Southern Harmony

On the Road to Soul

By Kevin Wierzbicki  |  Photography courtesy of David McClister

   The first Memphis-based band signed by legendary Stax Records in 50 years, Southern Avenue is on the road to worldwide fame.

   If you’re in Memphis seeking out the Soulsville neighborhood and the McLemore Avenue address where the vaunted Stax Records once stood, you may very well motor down Southern Avenue to get there.

   You can also get to Soulsville without even getting in the car by listening to the music of Memphis-based Southern Avenue, a soul, blues, and R&B band that honors the sounds that Memphis is famous for.

   Southern Avenue is fronted by guitarist Ori Naftaly and singer Tierinii Jackson, and according to Naftaly, it was apparent upon their first meeting that the pair was bound for good things.

   “I had asked a drummer I was working with about who was the best singer in Memphis who also writes songs,” Naftaly remembers. “He showed me a video of Tierinii, and I immediately knew she was the one. When we met for the first time it felt like it was right.”

   So right in fact that the band’s 2019 album Keep On, their second release overall, was nominated for a GRAMMY Award in the Best Contemporary Blues Album category.

   Besides Naftaly and Jackson, Southern Avenue consists of Tierinii’s sister Tikyra Jackson on drums and Jeremy Powell, a graduate of the Stax Records Music Academy, on keyboards. Memphis musician Gage Markey handled most of the bass parts on Keep On as a guest player. The album, having been recorded locally at Sam Phillips Recording Studio, also gets a huge injection of Memphis soul via a guest appearance from legendary Stax Records vocalist William Bell of “I Forgot to Be Your Lover” and “You Don’t Miss Your Water” fame.

   About working with Bell on Keep On, Naftaly says, “I think the most memorable moment was when we wrote ‘We’ve Got the Music.’ I shared my vision for the song with William and Tierinii, and together we wrote the lyrics.”

   Naftaly came up with a Memphis-style guitar lick. “The process had a nice flow to it and we learned a lot from writing with William Bell,” he says.

   “We’ve Got the Music” is augmented by bright horn work from Gregg Allman Band alums Art Edmaiston and Marc Franklin and clocks in just short of two minutes, but that’s all the time that Jackson and Bell need to craft a hook-filled duet that makes for an easy sing-along. Jackson mesmerizes on her own throughout the album, particularly on cuts like the funky “She Gets Me High,” the slow sizzle of “Savior,” and the classic Memphis soul of “Lucky.”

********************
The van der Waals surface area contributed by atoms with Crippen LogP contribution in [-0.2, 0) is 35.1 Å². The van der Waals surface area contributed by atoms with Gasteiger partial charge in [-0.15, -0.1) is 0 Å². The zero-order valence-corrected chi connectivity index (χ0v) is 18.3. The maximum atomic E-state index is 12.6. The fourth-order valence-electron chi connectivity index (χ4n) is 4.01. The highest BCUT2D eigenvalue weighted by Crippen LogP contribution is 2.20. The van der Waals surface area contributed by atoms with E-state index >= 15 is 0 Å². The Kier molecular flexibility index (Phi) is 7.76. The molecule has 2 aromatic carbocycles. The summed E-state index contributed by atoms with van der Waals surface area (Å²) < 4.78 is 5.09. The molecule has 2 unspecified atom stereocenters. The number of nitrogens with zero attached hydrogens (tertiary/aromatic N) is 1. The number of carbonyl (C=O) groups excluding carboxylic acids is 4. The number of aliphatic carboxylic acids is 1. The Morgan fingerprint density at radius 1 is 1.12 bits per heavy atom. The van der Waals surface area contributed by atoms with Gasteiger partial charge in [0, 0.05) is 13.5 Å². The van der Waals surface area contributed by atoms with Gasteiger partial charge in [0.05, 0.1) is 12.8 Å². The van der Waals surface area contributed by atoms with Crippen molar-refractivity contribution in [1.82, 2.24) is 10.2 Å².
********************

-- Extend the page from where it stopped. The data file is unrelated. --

Naftaly, who cites Jimi Hendrix, Steve Cropper, Carlos Santana, and BB King among his influences, has been a lifelong fan of Memphis music although he got his first taste of the sound from afar. A native of Israel, the guitarist has been playing since he was five years old and grew up listening to jazz, blues, soul, and funk.

   “My dad had a few boxed sets of Memphis music so it was always part of my upbringing to listen to the Memphis sound,” he says. “I never thought I would be recording for Stax and never thought I would be writing songs that would be in the Stax catalog. Dreams do come true!”

   Southern Avenue’s self-titled debut album was recorded for Stax Records while Keep On is on the Concord Records imprint, the parent of Stax Records.

   Southern Avenue has taken a relatively quick route on the road to success; Naftaly only came to Memphis seven years ago and the band’s debut album dropped fairly recently in 2017. That record hit the No. 6 spot on Billboard’s Top Blues Album Chart and the No. 1 spot on the iTunes Blues Chart. The band has played festivals like Bonaroo and toured tirelessly with stars like Buddy Guy, North Mississippi Allstars, JJ Grey & Mofro, and Umphrey’s McGee. When Stax Records signed Southern Avenue, it was the first time the label had signed a Memphis band in 50 years.

   Southern Avenue is touring throughout February, playing headlining shows as well as opening for Los Lobos, Ozomatli, and Galactic. The band will head for Europe in March where they’ll play as the headliner for a string of shows in Norway and Denmark.

   One place not on the schedule as of yet, is Naftaly’s homeland. “I’ve never been back with the band to Israel,” Naftaly says. “It’s something that I would really like to do.”

   There’s little doubt that the road that Southern Avenue is on will indeed eventually take them to Israel and many other as-yet unvisited locales, and they’ll take Memphis with them.

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